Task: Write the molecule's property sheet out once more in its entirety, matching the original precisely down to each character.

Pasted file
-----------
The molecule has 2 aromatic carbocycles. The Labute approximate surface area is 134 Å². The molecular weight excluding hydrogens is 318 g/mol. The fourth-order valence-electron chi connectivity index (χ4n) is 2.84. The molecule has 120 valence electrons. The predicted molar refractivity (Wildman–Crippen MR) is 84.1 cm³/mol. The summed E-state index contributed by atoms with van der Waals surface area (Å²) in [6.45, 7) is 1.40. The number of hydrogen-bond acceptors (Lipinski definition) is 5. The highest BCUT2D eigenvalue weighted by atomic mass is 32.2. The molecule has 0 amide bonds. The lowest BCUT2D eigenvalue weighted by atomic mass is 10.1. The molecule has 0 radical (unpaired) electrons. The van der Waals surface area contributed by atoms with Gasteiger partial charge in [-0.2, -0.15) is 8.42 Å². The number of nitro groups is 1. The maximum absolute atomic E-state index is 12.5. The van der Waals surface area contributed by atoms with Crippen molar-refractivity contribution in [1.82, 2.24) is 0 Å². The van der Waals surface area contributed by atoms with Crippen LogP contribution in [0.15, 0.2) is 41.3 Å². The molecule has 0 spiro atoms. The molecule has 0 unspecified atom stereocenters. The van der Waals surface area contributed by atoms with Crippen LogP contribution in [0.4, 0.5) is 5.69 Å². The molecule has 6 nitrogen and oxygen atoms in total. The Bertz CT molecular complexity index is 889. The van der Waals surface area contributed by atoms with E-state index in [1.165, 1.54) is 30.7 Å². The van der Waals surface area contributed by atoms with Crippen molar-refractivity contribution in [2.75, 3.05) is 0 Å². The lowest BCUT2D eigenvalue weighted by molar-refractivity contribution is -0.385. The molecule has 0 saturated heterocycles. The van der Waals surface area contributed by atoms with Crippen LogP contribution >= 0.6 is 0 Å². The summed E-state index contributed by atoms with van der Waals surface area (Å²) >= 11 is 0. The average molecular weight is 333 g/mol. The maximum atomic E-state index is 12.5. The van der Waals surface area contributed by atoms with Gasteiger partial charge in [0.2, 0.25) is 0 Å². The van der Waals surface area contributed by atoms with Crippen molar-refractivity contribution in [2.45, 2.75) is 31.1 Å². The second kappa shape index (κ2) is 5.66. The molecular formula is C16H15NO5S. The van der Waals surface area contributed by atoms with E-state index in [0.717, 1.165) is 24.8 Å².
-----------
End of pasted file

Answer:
The molecule has 2 aromatic carbocycles. The Labute approximate surface area is 134 Å². The molecular weight excluding hydrogens is 318 g/mol. The fourth-order valence-electron chi connectivity index (χ4n) is 2.84. The molecule has 120 valence electrons. The predicted molar refractivity (Wildman–Crippen MR) is 84.1 cm³/mol. The summed E-state index contributed by atoms with van der Waals surface area (Å²) in [6.45, 7) is 1.40. The number of hydrogen-bond acceptors (Lipinski definition) is 5. The highest BCUT2D eigenvalue weighted by atomic mass is 32.2. The molecule has 0 amide bonds. The lowest BCUT2D eigenvalue weighted by atomic mass is 10.1. The molecule has 0 radical (unpaired) electrons. The van der Waals surface area contributed by atoms with Gasteiger partial charge in [-0.2, -0.15) is 8.42 Å². The number of nitro groups is 1. The maximum absolute atomic E-state index is 12.5. The van der Waals surface area contributed by atoms with Crippen molar-refractivity contribution in [1.82, 2.24) is 0 Å². The van der Waals surface area contributed by atoms with Crippen LogP contribution in [0.15, 0.2) is 41.3 Å². The molecule has 0 spiro atoms. The molecule has 0 unspecified atom stereocenters. The van der Waals surface area contributed by atoms with Crippen LogP contribution in [0.4, 0.5) is 5.69 Å². The molecule has 6 nitrogen and oxygen atoms in total. The Bertz CT molecular complexity index is 889. The van der Waals surface area contributed by atoms with E-state index in [1.165, 1.54) is 30.7 Å². The van der Waals surface area contributed by atoms with Crippen molar-refractivity contribution in [2.75, 3.05) is 0 Å². The lowest BCUT2D eigenvalue weighted by molar-refractivity contribution is -0.385. The molecule has 0 saturated heterocycles. The van der Waals surface area contributed by atoms with Crippen LogP contribution >= 0.6 is 0 Å². The summed E-state index contributed by atoms with van der Waals surface area (Å²) >= 11 is 0. The average molecular weight is 333 g/mol. The maximum atomic E-state index is 12.5. The van der Waals surface area contributed by atoms with Gasteiger partial charge in [0.2, 0.25) is 0 Å². The van der Waals surface area contributed by atoms with Crippen molar-refractivity contribution in [2.45, 2.75) is 31.1 Å². The second kappa shape index (κ2) is 5.66. The molecular formula is C16H15NO5S. The van der Waals surface area contributed by atoms with E-state index in [0.717, 1.165) is 24.8 Å².